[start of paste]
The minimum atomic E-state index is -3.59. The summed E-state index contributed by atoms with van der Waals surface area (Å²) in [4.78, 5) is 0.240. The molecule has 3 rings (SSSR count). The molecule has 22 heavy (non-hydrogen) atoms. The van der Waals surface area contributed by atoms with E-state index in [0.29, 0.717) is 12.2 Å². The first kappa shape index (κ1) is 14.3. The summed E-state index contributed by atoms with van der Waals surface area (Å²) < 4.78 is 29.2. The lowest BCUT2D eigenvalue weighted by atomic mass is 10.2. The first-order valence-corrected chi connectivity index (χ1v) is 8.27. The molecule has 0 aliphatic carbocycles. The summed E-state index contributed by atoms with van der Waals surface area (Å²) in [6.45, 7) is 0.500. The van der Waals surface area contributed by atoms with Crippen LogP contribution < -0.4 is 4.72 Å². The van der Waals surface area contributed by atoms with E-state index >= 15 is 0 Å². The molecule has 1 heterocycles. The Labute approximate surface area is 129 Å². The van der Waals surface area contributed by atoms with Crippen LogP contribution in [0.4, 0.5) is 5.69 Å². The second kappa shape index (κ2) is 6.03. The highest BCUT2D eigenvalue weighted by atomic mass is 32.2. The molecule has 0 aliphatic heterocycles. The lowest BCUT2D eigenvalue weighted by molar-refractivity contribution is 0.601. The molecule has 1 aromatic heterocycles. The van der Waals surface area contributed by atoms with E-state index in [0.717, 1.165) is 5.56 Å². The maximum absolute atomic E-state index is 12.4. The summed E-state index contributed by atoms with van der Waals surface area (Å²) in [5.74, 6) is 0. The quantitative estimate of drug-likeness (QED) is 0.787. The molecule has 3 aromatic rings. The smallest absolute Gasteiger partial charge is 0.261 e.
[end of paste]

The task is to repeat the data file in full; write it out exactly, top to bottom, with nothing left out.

The minimum atomic E-state index is -3.59. The summed E-state index contributed by atoms with van der Waals surface area (Å²) in [4.78, 5) is 0.240. The molecule has 3 rings (SSSR count). The molecule has 22 heavy (non-hydrogen) atoms. The van der Waals surface area contributed by atoms with E-state index in [0.29, 0.717) is 12.2 Å². The first kappa shape index (κ1) is 14.3. The summed E-state index contributed by atoms with van der Waals surface area (Å²) < 4.78 is 29.2. The lowest BCUT2D eigenvalue weighted by atomic mass is 10.2. The first-order valence-corrected chi connectivity index (χ1v) is 8.27. The molecule has 0 aliphatic carbocycles. The summed E-state index contributed by atoms with van der Waals surface area (Å²) in [6.45, 7) is 0.500. The van der Waals surface area contributed by atoms with Crippen LogP contribution < -0.4 is 4.72 Å². The van der Waals surface area contributed by atoms with E-state index >= 15 is 0 Å². The molecule has 1 heterocycles. The Labute approximate surface area is 129 Å². The van der Waals surface area contributed by atoms with Crippen LogP contribution in [0.4, 0.5) is 5.69 Å². The second kappa shape index (κ2) is 6.03. The highest BCUT2D eigenvalue weighted by atomic mass is 32.2. The molecule has 0 aliphatic heterocycles. The lowest BCUT2D eigenvalue weighted by molar-refractivity contribution is 0.601. The molecule has 1 aromatic heterocycles. The van der Waals surface area contributed by atoms with E-state index in [0.717, 1.165) is 5.56 Å². The maximum absolute atomic E-state index is 12.4. The summed E-state index contributed by atoms with van der Waals surface area (Å²) in [5.74, 6) is 0. The quantitative estimate of drug-likeness (QED) is 0.787. The molecule has 3 aromatic rings. The smallest absolute Gasteiger partial charge is 0.261 e.